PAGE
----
Alberta56 profile image
Alberta56 in reply to tavymaid

That's brilliant advice. xx

Nelly_123 profile image
Nelly_123 in reply to tavymaid

Sounds like you had a tough time, two op’s so close to each other can’t have been nice. Thanks for sharing your experience, and your friend’s too, I guess it shows how different we all are. Your consultant sounds like mine, I’m sure he thinks I’ll be back at work within days, but I know it’ll take me longer, it always does! I remember when I was recovering from my pneumothorax sleeping propped definitely helped, thanks for the reminder! And the rest of the advice 😀 xx

tavymaid profile image
tavymaid in reply to Nelly_123

Good luck with your operation😘 it,s tough but like mine has to be done. Be totally selfish and make yourself top priority until you feel better again. Slow and steady wins the race. XX

Every best wish as you go into this stage. I am so glad that some excellent replies have come to you. Take care, rest well and enjoy those hugs from your children.

Grace

Thanks for your well wishes, I will enjoy hugging my children afterwards 🤗 xx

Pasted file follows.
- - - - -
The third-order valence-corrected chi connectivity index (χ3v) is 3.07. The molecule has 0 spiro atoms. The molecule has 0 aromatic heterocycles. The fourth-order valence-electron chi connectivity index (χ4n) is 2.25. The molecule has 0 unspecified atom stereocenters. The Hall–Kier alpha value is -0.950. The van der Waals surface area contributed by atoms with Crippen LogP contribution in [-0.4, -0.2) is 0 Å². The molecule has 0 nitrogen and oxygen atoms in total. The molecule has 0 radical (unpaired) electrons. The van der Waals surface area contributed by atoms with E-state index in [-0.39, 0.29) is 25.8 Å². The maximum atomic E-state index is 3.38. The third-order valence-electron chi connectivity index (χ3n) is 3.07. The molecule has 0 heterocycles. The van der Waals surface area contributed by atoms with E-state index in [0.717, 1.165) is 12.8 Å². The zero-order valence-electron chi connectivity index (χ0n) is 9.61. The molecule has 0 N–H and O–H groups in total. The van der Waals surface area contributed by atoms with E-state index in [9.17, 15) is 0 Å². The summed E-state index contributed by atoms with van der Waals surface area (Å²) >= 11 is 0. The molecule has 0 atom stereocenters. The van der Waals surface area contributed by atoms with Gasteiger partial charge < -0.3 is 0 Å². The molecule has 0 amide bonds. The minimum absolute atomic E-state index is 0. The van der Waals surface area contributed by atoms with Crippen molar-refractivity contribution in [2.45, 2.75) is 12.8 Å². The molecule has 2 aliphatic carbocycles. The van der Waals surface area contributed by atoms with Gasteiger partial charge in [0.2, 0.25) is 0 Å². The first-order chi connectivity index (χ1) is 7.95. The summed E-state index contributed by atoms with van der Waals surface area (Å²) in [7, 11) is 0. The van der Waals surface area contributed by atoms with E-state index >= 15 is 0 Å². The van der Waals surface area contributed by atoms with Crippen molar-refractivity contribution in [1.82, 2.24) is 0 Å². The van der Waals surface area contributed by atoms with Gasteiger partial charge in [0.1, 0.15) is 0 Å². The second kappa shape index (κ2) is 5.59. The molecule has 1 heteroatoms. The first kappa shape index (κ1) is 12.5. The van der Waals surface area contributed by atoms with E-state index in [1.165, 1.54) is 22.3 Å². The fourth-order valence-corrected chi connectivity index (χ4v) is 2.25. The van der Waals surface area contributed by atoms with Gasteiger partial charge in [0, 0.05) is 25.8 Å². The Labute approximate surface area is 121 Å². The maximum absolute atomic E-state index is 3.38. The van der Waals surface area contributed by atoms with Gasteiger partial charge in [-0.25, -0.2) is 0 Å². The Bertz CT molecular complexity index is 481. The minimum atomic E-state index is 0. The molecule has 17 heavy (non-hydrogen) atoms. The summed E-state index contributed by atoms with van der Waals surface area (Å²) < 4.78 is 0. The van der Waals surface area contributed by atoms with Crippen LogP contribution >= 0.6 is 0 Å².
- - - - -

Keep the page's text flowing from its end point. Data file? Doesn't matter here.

So I thought I’d give an update… I was admitted last night and was told I was first on the list. Then this morning I was told they were waiting for a ccu bed to be available, at 3:30 my consultant gave me the option of staying and seeing if they can fit me in tomorrow’s or the next day, or I could go home and have another date sent through. I opted to come home and have a new date after the holiday we have in 4 weeks.

I’m glad to be home but it’s frustrating when you’ve psyched yourself up for surgery, but I can’t moan really as they kept the people safe in ccu who were too sick to move to a ward, and they kept me safe by not operating without a definite ccu bed for me to move to. Hopefully round 2 will be more successful! Xx